An article to catch a Classicist’s eye in this morning’s Wall Street Journal. An excerpt:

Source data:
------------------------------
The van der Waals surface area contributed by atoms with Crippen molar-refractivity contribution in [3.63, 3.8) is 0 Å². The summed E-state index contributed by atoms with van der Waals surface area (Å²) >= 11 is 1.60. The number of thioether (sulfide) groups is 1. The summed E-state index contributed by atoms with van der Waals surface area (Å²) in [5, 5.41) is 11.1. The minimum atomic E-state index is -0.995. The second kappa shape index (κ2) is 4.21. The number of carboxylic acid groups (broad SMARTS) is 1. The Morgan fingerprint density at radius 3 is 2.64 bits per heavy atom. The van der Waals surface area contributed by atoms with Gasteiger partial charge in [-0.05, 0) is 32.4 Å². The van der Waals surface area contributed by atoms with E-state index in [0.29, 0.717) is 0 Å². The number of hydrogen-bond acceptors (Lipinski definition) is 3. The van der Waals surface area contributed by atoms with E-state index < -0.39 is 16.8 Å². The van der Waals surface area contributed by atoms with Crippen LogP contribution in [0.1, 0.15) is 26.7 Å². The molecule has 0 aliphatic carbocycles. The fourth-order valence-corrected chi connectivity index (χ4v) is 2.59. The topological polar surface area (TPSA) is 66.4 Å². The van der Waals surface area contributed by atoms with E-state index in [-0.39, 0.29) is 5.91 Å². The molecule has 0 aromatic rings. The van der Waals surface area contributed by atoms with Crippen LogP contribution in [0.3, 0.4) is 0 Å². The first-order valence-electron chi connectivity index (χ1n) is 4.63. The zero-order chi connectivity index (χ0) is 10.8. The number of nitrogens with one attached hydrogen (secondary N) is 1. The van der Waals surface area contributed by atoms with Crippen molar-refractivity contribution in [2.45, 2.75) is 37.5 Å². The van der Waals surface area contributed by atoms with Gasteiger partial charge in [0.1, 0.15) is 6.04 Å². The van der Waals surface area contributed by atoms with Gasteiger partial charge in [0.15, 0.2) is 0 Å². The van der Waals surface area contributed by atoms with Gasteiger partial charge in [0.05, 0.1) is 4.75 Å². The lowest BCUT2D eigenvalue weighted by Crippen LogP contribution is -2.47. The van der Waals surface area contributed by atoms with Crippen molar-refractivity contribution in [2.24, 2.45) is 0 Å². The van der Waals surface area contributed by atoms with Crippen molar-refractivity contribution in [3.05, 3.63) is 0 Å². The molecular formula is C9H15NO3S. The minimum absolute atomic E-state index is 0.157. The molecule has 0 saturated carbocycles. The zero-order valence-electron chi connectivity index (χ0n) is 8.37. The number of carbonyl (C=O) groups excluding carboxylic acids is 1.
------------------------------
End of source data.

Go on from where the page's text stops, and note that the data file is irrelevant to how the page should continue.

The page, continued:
Turning to the history books for clues, she learned that scholars widely believed the elaborately teased, towering and braided styles of the day were wigs. She didn’t buy that. Through trial and error she found that she could achieve the hairstyle by sewing the braids and bits together, using a needle. She dug deeper into art and fashion history books, looking for references to stitching. In 2005, she had a breakthrough. Studying translations of Roman literature, Ms. Stephens says, she realized the Latin term “acus” was probably being misunderstood in the context of hairdressing. Acus has several meanings including a “single-prong hairpin” or “needle and thread,” she says. Translators generally went with “hairpin.” The single-prong pins couldn’t have held the intricate styles in place. But a needle and thread could. It backed up her hair hypothesis.